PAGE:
Then I stumbled across a word, and I wish I could remember where I read it or how it was phrased because it hinted at a greater meaning than I knew. That word was Kitsch. I would encourage you to look this word up on wikipedia, because it had far more significance in the past than we give credit to it today. This seems good too.

Now, I'm going to try and explain why this is so important, but it's going to be hard, because the idea is so simple, and is a part of everything I've said so far, really it's nothing new, it's just pulling everything together into a framework for judging art, and a reason/drive to create it.

Basically, Kitsch refers to a sort of fake art. Art that is pacifying, overly-sentimental.... It's hard to explain; in short, it's art that is boring. Art isn't boring, it is interesting. More specifically, it should be interesting because it reveals truth. That means it presents the good with the bad, it doesn't take real things and make them into sentimentalities. It creates real creations, not imitations.

Let's try and step back for a moment, because I'm afraid that this isn't clear enough. There are two thing that "artists" create.
Either, Kitsch, or Art.

What Michelangelo was doing, was trying to reveal truth, to create artwork that was real, not just an imitation, but something that was itself. The idea of being a divine instrument was just a model that he used, but he was doing what I am proposing here. In other words, we can do the same thing. This is our way in. To reveal the truth and to create something real is the goal of art.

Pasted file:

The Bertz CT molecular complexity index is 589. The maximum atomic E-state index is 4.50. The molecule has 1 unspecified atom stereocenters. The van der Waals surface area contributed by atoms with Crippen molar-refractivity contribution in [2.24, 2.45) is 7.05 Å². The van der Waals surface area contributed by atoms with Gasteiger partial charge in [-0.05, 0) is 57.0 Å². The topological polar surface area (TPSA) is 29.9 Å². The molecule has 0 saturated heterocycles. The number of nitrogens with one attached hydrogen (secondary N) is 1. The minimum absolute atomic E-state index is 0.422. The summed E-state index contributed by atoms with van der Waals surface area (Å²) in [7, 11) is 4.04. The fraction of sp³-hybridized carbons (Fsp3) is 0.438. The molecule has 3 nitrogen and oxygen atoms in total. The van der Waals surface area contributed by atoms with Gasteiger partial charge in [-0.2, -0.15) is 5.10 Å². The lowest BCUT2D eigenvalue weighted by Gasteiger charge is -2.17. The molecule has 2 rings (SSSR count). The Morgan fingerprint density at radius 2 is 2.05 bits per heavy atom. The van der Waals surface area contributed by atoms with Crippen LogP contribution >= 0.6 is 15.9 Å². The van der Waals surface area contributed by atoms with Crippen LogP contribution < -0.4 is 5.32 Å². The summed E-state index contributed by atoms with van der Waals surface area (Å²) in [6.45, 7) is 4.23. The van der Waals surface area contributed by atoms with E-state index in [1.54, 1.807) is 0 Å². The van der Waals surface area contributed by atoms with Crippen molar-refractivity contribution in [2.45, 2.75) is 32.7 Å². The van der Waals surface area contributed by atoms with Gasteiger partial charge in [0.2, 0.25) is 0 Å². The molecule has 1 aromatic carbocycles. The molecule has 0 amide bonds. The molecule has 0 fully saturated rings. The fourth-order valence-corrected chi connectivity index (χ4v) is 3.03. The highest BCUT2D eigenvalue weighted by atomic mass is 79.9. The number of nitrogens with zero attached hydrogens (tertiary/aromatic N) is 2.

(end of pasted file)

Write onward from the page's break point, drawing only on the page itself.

Kitsch is sort of the polar opposite of this. It's not enlightening, interesting or true. It doesn't show the dark side, and it bastardizes the light into some sort of sanitized, commodified version of truth. Kitsch is all about placating the viewer, just making them feel good, or okay. It plays by the rules, it doesn't try anything new, it doesn't try to push art forward or blaze any paths.

So there it is, I hope the pay off was as revealing as it was to me. Kitsch vs. Art is a model that covers all of art and gives you a model to talk about what you intuitively feel. You know when you see Art, it's alive, it's engaging, it's interesting. You also know when you see kitsch. But without these words, or this framework, it's very hard to be specific about things. It's very hard to really trust what your feeling because you have no framework.

And if you are an artist, as we all are in our own way, then you know what you need to shoot for, your standards have been set. They are not so specific to be constraining, kitsch vs. art is very much open to personal interpretation. Yet, at the same time, it's not so free that you are lost without any direction with nothing to build on. This is what artists and viewers of art need to create, judge and understand art.




Bekah said...

Interesting. It makes sense to me...

But I have a question. How do you tie this into "judging" art by one's own personal experience and what it means for that person? Because some people find that kitsch really resonates with them. I think things like Kinkade are fads, yes, but I think they became that way because someone genuinely felt something real in his paintings.


D Four said...

I feel similar to Rebekah. I feel like using Kitsch and True Art can easily reinstate the whole snootiness about art again that you mentioned before - the caste system if you will. Obviously, as you said it's pretty flexible and up to interpretation, but it still could make those who do genuinely feel something from paintings like Kinkade feel as if their opinions/intuitive feelings are inferior because they aren't knowledgeable enough to see its inferiority.